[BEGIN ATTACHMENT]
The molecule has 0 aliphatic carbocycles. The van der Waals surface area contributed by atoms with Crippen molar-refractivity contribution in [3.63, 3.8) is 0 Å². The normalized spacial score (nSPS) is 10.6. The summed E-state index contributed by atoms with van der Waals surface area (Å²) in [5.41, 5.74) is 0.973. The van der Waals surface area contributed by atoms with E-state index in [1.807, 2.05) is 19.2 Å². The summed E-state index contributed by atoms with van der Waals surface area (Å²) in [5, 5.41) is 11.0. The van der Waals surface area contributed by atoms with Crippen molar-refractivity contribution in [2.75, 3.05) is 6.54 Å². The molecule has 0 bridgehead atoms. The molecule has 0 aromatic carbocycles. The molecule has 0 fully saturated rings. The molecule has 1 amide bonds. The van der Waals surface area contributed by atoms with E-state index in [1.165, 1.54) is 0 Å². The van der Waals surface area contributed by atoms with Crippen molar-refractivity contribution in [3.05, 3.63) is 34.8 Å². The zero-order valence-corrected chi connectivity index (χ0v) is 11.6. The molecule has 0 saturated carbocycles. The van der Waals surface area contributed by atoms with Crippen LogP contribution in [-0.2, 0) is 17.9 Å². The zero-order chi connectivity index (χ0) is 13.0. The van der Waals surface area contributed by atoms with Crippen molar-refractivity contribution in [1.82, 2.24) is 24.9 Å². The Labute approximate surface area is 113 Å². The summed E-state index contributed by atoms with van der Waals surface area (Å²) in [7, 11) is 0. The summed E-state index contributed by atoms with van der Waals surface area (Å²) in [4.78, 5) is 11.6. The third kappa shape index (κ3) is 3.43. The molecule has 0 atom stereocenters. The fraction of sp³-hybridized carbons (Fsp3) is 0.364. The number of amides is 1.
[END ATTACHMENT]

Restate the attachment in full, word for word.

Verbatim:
The molecule has 0 aliphatic carbocycles. The van der Waals surface area contributed by atoms with Crippen molar-refractivity contribution in [3.63, 3.8) is 0 Å². The normalized spacial score (nSPS) is 10.6. The summed E-state index contributed by atoms with van der Waals surface area (Å²) in [5.41, 5.74) is 0.973. The van der Waals surface area contributed by atoms with E-state index in [1.807, 2.05) is 19.2 Å². The summed E-state index contributed by atoms with van der Waals surface area (Å²) in [5, 5.41) is 11.0. The van der Waals surface area contributed by atoms with Crippen molar-refractivity contribution in [2.75, 3.05) is 6.54 Å². The molecule has 0 bridgehead atoms. The molecule has 0 aromatic carbocycles. The molecule has 0 fully saturated rings. The molecule has 1 amide bonds. The van der Waals surface area contributed by atoms with E-state index in [1.165, 1.54) is 0 Å². The van der Waals surface area contributed by atoms with Crippen molar-refractivity contribution in [3.05, 3.63) is 34.8 Å². The zero-order valence-corrected chi connectivity index (χ0v) is 11.6. The molecule has 0 saturated carbocycles. The van der Waals surface area contributed by atoms with Crippen LogP contribution in [-0.2, 0) is 17.9 Å². The zero-order chi connectivity index (χ0) is 13.0. The van der Waals surface area contributed by atoms with Crippen molar-refractivity contribution in [1.82, 2.24) is 24.9 Å². The Labute approximate surface area is 113 Å². The summed E-state index contributed by atoms with van der Waals surface area (Å²) in [7, 11) is 0. The summed E-state index contributed by atoms with van der Waals surface area (Å²) in [4.78, 5) is 11.6. The third kappa shape index (κ3) is 3.43. The molecule has 0 atom stereocenters. The fraction of sp³-hybridized carbons (Fsp3) is 0.364. The number of amides is 1.